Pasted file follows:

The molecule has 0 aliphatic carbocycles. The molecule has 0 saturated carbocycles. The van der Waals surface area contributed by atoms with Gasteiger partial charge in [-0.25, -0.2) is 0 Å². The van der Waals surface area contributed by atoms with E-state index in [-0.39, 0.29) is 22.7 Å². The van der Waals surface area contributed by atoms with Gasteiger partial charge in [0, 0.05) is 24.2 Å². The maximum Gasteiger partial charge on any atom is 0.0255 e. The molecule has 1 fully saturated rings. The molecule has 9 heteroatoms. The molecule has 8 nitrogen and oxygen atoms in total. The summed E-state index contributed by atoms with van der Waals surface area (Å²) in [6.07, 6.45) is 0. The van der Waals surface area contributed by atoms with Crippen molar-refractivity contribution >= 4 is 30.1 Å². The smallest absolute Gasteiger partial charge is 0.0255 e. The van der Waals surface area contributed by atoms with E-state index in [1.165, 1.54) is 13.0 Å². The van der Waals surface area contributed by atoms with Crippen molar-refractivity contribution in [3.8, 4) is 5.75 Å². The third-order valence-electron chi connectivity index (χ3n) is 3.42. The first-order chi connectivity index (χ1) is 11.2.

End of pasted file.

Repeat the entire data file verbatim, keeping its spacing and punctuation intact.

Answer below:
The molecule has 0 aliphatic carbocycles. The molecule has 0 saturated carbocycles. The van der Waals surface area contributed by atoms with Gasteiger partial charge in [-0.25, -0.2) is 0 Å². The van der Waals surface area contributed by atoms with E-state index in [-0.39, 0.29) is 22.7 Å². The van der Waals surface area contributed by atoms with Gasteiger partial charge in [0, 0.05) is 24.2 Å². The maximum Gasteiger partial charge on any atom is 0.0255 e. The molecule has 1 fully saturated rings. The molecule has 9 heteroatoms. The molecule has 8 nitrogen and oxygen atoms in total. The summed E-state index contributed by atoms with van der Waals surface area (Å²) in [6.07, 6.45) is 0. The van der Waals surface area contributed by atoms with Crippen molar-refractivity contribution >= 4 is 30.1 Å². The smallest absolute Gasteiger partial charge is 0.0255 e. The van der Waals surface area contributed by atoms with E-state index in [1.165, 1.54) is 13.0 Å². The van der Waals surface area contributed by atoms with Crippen molar-refractivity contribution in [3.8, 4) is 5.75 Å². The third-order valence-electron chi connectivity index (χ3n) is 3.42. The first-order chi connectivity index (χ1) is 11.2.